Trainer Peter Gelagotis hopes to make international headlines later this month when his six-year-old gelding Illustrious Lad races in the Al Quoz Sprint over 1200 metres – a $1.3 million race in Dubai.
The Moe-based group one trainer was invited to enter the thoroughbred in the all expenses paid trip earlier this year after personal circumstances prevented the colourful local racing identity from entering in last year’s race.
With some of the best sprinters from across the globe to feature in the group one race on Meydan Racecourse, Dubai, Geleagotis said it was his job to get Illustrious Lad over to the UAE in one piece and to compete at his best.
It could be the third group one win for the Gelagotis stables after taking out the 2015 Underwood Stakes at Caulfield with Mourinho and the Darley Classic at Flemington on Emirates Stakes Day a year later with Malaguerra.
Most notably, Illustrious Lad is known as a black type, group two winner, having won a handful of stakes races with several listed wins, his best performance on Derby Day at Flemington where he won the TAB Stakes in 2016.
“It’s a big thrill for the stables to be able to represent your country and also your local community,” Gelagotis, whose father moved to Moe in 1977 as a horse trainer and owner, said.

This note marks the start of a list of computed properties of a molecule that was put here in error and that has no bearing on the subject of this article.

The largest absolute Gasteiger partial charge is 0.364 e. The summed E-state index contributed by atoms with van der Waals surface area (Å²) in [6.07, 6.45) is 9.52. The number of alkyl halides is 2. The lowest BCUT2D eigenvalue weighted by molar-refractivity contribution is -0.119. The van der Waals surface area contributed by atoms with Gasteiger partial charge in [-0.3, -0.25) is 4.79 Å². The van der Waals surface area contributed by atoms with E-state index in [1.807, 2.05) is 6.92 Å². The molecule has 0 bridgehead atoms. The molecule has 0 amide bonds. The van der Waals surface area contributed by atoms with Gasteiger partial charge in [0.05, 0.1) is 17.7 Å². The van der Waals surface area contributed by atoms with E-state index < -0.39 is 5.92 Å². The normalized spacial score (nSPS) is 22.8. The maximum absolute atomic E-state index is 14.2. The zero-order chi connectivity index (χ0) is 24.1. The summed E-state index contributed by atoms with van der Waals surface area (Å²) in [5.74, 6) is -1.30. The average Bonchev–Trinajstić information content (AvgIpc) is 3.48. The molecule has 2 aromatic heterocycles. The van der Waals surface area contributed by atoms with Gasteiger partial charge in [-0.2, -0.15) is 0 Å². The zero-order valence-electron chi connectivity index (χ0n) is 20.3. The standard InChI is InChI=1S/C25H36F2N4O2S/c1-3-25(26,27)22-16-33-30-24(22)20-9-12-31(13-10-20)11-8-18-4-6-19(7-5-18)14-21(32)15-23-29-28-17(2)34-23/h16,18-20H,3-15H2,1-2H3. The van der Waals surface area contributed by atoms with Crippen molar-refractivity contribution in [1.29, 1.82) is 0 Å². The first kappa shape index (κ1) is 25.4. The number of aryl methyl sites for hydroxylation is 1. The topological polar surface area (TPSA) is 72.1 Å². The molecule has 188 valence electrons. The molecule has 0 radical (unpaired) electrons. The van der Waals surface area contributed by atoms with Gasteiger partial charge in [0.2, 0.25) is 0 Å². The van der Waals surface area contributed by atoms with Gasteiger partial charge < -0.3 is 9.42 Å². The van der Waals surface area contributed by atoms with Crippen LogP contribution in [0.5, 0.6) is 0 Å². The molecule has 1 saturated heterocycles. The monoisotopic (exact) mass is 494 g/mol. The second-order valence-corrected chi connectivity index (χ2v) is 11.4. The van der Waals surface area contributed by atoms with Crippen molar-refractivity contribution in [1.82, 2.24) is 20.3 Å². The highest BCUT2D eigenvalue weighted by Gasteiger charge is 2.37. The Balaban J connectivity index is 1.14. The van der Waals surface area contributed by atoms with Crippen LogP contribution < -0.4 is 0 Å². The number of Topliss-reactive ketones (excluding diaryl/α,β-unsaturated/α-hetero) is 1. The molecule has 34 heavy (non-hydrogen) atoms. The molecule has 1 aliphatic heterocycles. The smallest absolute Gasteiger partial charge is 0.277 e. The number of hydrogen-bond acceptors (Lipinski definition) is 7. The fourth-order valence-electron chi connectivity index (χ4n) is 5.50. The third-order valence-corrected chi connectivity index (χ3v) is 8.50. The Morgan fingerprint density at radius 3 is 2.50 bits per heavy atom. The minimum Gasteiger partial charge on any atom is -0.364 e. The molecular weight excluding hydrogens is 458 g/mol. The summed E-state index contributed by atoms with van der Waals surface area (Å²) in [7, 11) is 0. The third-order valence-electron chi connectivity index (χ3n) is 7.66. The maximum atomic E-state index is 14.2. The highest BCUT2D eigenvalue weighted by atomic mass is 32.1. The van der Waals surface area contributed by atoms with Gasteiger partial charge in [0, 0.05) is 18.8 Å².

“It’s not something that happens every day of the week and these opportunities don’t come often.
“If he runs and he gets his right opportunity I truly believe he is a horse that could figure on his best performance.”
Purchased as a yearling by the syndicate and managed by Anthony Panozzo, Gelagotis said it would be the horse’s first time in the air – and racing on the international stage.
“He’ll get flown over on a cargo plane, it’s a 14-hour trip,” Gelagotis said.
“He’s used to travelling interstate so the air travel is pretty cruisey and I think he’ll be fine.”
Victorian Anthony Darmain, who is one of Lloyd Williams’ main track riders, will ride Illustrious Lad in the March 31 race.
The race will feature thoroughbreds from all parts of the globe including America, Hong Kong, Singapore and Australia, and a number of UAE-trained horses as well.
“The club itself just wants representatives from different countries to make it a world race,” Gelagotis said.
“It’s a wish of the ownership group and I suppose it’s my job to get him over of there in one piece and get him to compete as well as he can.”
“His best wins have been when he settles in his races and given his ride opportunity, he loves plenty of galloping room and has a very powerful finish and that’s what we hope he’ll do.”
There are two other Australian-based horses racing in the Al Quoz Sprint, including Sydney-trained Music Magnate and David Hayes-trained Faatinah.